Rotten Thing to Say  is an excellent sophomore effort and I encourage folks to head down to their nearest independent record store and pick it up. If you can’t find it in your area the fine folks at Southern Lord are always happy to help. Burning Love have just wrapped up a US/Canadian summer tour with a variety of Southern Lord colleagues. October/November should see them out on the US East coast and South so keep an eye out.

– Captain of Games

Review: Hammers

Posted in Reviews with tags , , , on June 20, 2012 by Magadh

Hammers Vardøgr

For a guy currently sitting here wearing a Thor’s hammer, I’m surprisingly edgy about bands that use a lot of Norse imagery. How sad it is that Norse culture, so complex and varied, has come to be the playing thing of a bunch of numpties who could barely spell Ginnungagap. Of course, there are plenty of bands that manage to use Norse iconography to create something dark and interesting, without foisting a bunch of anachronisms on 9th century Scandinavia.

Why am I on about this you might ask? Because I nearly overlooked the new release by the band Hammers from Manchester because of this simple prejudice. This is not to say that we’re never going to review right wing stuff on this blog. But, dedicated antifascists that we are, there has to be a really good reason to do it.

[Addendum: In light of the exchange in the comments below, we would like to stress that Hammers is not a right wing band and we by no means meant to suggest that they were.]

Anyway, that’s beside the point. Contrary to what you might think from seeing their imagery, and the fact that their album is called Vardøgr, are not a black metal band, or a Viking metal band, or anything of the kind. For those who are interested, vardøgr are spirits in Scandanavian folklore that are sort of like doppelgangers (but different). This in itself tells you something about Hammers. They chose do name their band after an interesting and complex cultural phenomenon, rather than some sort of berserk warrior or savage creature. Although their music has the occasional black metal tinge, it is much more comparable to dark crust bands like Masakari or Cursed, with perhaps a bit of Fall of the Bastards added in for good measure, although even this doesn’t quite do it justice.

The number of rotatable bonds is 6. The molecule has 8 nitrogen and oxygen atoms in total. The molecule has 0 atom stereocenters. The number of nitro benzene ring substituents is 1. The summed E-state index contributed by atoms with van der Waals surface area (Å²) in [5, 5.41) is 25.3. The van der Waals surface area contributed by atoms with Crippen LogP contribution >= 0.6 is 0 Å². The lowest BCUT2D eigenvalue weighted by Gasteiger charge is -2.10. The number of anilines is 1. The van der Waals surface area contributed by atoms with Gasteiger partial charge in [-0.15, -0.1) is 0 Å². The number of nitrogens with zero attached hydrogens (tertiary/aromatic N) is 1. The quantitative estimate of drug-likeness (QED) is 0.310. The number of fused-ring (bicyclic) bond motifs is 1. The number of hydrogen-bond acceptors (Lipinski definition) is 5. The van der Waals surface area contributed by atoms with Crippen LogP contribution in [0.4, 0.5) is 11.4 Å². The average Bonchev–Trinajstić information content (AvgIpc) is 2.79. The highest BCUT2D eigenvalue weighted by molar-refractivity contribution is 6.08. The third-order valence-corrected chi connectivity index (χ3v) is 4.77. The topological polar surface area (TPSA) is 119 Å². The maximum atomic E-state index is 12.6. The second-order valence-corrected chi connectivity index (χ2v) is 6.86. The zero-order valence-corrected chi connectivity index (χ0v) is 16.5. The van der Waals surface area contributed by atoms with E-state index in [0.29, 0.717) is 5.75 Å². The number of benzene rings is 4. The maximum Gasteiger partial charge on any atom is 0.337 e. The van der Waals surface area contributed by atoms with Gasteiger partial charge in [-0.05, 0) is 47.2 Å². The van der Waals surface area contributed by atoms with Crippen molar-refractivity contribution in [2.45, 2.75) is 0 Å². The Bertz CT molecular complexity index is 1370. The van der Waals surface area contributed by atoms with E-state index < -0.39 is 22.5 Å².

Their songs roll along at furious tempos, now more melodic, now more atonal, always dark and depressing. They have a lot more variation in tempo than your average d-beat band, and this adds to a kind of chaotic demeanor to their music. They also seem determined to pack about twice as many licks into each individual song as most bands mining this particular vein. The juxtaposition of styles can be quite breathtaking, from power violence, to thundering double bass, to straightforward hardcore all in the space of a few seconds.

The lyrics to their songs are a mélange of dark imagery. Kind of like a lot of bands in this genre, it doesn’t do much good to try to find direct meanings in what they say. Rather, it’s a matter of allowing to texts to meld with the music, presenting a larger, darker totality. This is the sort of record that it helps to be in a good mood to listen to, because Hammers music is the kind of thing that causes clouds to cover the sun.

They’re apparently touring Europe now. Once they are done, I demand that they come to the U.S.! Obey me!